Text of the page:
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"…Once we set off from the coast and paddled into the interior, Durnsten never stopped complaining. It was too hot, too humid, there were too many insects and the food was disagreeable. It was plain to see that he was too used to the comforts of civilization even when traveling. There was no train, no coach, no grand riverboat with sleeping cabins - only a dozen men on canoes who had to travel along the river using their own arms to paddle…
[…] When he heard the roar of the giant ape, he finally took my warnings seriously not to stray from our camp site. Unfortunately, after that incident he became horribly afraid of all the creatures that might lurk out there and pestered me with constant questions about the safety of our current location…
[…] I had promised him grandiose sights once we reached Shago, but it was clear that he was skeptical. When he saw most of the villagers walking around bare-chested - men and women both - he seemed to have made up his mind that the dark-skinned natives of these regions were nothing more than 'primitives' and 'savages'. I noticed that this did not stop him from staring at the women, though…"
- Hermann Hasse, The Far Corners of the World, Neuer Weltverlag (1414)

Government: Varies by city-state, but usually monarchies.

The southern jungles of Malundi are all too often dismissed as savage backwaters by scholars from the northern regions. But this is doing the people of Malundi a grave injustice, for their mighty cities often equal or surpass their northern counterparts in size, splendor, or magical achievements. However, they are often separated from each other by hostile jungles, steep mountain ranges, and harsh deserts, and thus few people try to reach them and find out the truth.



Life and Society

Government and Politics

The jungles and mountains of Malundi always were a formidable obstacle to any would-be conquerers, and while any nation or mighty city-state would usually have a ring of subordinate client states and tribute-paying villages surrounding its territory, actual control quickly drops of quickly beyond its core territories. While trade routes exist, especially among the rivers, attempting to control them is nearly impossible as that would also require controlling the side tributaries and hinterlands. As a result, much of the lands of Malundi remains splintered into innumerable tiny nations controlled by various extended families, with ever-shifting alliances and territories. A few major city-states and minor nations exist, but those which survived all found their dreams of further conquest stymied by the jungles.

However, a number of rulers have begun to notice an innovation of the northerners - the Railroad. With a good railroad network, it would be easy to rapidly shift troops around inside one's territory without having them succumb to the rigours of the jungle - not to mention enemy skirmishers. And this, in turn, would make it far easier to expand one's territory - building a large territorial nation where reaching the capital would be a matter of days, not weeks.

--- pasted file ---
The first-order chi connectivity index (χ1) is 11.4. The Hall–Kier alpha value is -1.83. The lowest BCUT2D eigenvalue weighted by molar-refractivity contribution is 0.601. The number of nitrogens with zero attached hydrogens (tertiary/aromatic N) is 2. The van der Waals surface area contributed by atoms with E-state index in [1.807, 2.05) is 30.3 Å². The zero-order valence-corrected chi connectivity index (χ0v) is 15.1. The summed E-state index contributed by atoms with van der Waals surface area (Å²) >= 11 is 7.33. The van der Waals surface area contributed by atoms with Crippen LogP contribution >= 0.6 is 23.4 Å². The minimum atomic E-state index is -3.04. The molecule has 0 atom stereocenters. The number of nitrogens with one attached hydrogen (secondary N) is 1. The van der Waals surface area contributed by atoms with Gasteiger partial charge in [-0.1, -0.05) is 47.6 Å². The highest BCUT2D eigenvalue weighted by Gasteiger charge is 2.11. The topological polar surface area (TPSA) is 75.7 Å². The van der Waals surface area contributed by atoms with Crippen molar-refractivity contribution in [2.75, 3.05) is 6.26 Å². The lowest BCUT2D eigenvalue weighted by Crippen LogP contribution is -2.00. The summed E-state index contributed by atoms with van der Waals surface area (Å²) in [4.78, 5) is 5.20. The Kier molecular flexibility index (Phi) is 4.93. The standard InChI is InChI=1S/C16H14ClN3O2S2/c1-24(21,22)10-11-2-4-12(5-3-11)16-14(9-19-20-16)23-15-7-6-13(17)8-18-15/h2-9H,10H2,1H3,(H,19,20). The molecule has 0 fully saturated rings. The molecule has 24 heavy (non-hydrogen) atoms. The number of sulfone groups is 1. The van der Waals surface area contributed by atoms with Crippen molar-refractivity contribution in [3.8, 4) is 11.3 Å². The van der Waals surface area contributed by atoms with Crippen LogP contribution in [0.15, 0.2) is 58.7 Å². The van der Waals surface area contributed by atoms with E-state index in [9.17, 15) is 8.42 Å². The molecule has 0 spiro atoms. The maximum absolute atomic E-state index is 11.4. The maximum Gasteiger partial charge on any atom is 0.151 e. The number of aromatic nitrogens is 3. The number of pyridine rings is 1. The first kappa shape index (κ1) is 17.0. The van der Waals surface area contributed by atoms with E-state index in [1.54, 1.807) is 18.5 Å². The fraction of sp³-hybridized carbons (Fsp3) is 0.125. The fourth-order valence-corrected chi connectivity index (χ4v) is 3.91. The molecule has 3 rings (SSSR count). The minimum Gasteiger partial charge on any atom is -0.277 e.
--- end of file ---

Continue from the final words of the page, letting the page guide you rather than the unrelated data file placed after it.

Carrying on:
Thus, the most powerful rulers of Malundi court the northern railroad companies, who don't understand the region's politics and tend to underestimate them. If it means promising some of Malundi's riches to those outsiders, so be it - the riches of new conquests should return those investments manyfold. The smaller nations, on the other hand, can see all too well what the coming of the trains mean, and usually react fiercely to any attempts to extend them near their territories.

Groups and Organizations


Important NPCs

Major Geographical Features

Most of the terrain of Malundi is inhospitable to travel. Dense jungle alternates with steep cliffs and impassable swamps. What little travel and trade exists is mostly limited to the coast and the few large rivers that allow passage for boats. And even then, most rivers have a large number of rapids and waterfalls, thus limiting boats to those that can be transported over land across short distances.

This general isolation means that vast territories are basically unexplored by all except those tribes who live there. Anything might be hidden in the jungle - from ancient ruins to full-fledged cities and civilizations which simply have made no contact with the outside world.

Important Towns and Cities

Important Sites

Regional History

Adventure Ideas

Designer's Notes & Resources

This is the Urbis equivalent of sub-Saharan West and Central Africa. Since there is little in the way of large-scale colonialism and intercontinental slave trade in Urbis, this region fares a lot better than its real world equivalents during similar periods. The inhospitable terrain is similar, though.


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